Tweety pussy advanced till the snapping fingers were within an inch of its nose.

"Pussikins, pussikins!" implored Mrs. Major.

Pussikins very deliberately seated itself; coiled its fine tail about its feet; regarded Mrs. Major with a sphinx-like air.

Mrs. Major pressed till the iron railings cut her shoulders. She stretched the forefinger of her extended arm; at great peril of slipping forward and rasping her nose along the rails effected to scratch the top of the sphinx's head.

"Puss, puss! Tweety, tweety puss!"

By not so much as a blink did tweety puss stir a muscle.

Mrs. Major was in considerable pain. Her bent legs were cramped; the railings bit her shoulder; her neck ached: "Tweety little puss! Tweety puss! Puss! Drat the beast!"

In great physical agony and in heightening mental distress-since time was fleeting and the cat as statuesque as ever,-Mrs. Major again dratted it twice with marked sincerity and a third time as a sharp sound advertised the splitting of a secret portion of her wear against the tremendous strain her unnatural position placed upon it. Unable longer to endure the pain of her outstretched arm, she dropped her hand to earth; with a masterly effort resumed her smiling face and silky tone. Repeating her endearing cooings, she scratched the soil, enticing to some hidden mystery.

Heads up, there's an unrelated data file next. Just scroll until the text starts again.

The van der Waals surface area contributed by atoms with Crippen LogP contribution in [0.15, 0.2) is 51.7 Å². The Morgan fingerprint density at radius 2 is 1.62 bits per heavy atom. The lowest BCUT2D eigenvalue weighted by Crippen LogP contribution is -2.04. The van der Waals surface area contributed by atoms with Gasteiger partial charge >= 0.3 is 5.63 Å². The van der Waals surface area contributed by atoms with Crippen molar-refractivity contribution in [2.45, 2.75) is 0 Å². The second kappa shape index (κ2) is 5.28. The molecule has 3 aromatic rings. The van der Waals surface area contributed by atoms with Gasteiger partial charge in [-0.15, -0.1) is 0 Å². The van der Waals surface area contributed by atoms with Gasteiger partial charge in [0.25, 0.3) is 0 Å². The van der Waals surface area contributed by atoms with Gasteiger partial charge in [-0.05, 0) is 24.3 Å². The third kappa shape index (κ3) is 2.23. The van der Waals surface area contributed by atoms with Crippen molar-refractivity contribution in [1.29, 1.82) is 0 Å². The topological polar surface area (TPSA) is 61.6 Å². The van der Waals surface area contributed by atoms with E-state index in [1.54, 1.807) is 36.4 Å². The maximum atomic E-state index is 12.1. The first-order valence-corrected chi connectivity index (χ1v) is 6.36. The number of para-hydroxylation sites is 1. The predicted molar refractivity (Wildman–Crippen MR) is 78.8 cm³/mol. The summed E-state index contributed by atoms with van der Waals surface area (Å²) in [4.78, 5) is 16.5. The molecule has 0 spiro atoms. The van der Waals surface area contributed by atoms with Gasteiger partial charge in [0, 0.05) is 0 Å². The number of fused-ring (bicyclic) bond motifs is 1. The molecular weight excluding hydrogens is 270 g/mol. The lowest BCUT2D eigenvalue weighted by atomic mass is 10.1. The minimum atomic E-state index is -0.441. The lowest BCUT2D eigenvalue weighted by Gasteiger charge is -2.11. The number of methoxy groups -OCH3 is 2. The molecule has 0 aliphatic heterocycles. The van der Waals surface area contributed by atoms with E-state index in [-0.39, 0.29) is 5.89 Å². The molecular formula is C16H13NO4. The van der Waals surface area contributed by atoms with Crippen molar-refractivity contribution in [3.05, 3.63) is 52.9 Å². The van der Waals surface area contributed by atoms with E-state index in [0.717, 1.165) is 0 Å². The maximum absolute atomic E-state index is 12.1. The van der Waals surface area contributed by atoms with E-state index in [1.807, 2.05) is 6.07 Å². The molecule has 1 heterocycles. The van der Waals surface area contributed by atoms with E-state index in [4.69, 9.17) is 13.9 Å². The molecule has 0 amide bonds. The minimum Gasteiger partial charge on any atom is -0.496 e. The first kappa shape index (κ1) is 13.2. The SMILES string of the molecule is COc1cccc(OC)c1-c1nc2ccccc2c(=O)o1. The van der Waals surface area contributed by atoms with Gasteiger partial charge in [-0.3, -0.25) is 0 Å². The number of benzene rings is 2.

The demon of curiosity impelled this cat's doom. For a moment it eyed the scratching fingers; then stretched forward its head to investigation.

The time for gentle methods was gone. Mrs. Major gripped the downy scruff of the doomed creature's neck; dragged the surprised animal forward; rudely urged it through the railings; tucked it beneath her cloak; sped down the road in the same direction that the tall figure had taken.

But where the tall figure had turned round the gardens Mrs. Major kept straight. Along a main street, into a by-street, round a turning, across a square, up a terrace, over the Edgware Road-so into the bed-sitting-room at Angel Street.


Speeding by train to Herons' Holt upon the following morning, beside her the basket wherein lay the key that was to open paradise, Mrs. Major slightly altered her plans. It had been her intention at once to burst upon Mr. Marrapit with her prize-at once to put to desperate test whether or no he would accept it as the Rose. But before Paltley Hill was reached the masterly woman had modified this order. The cat she had abducted was so much the facsimile of the Rose that for the first time it occurred to her tha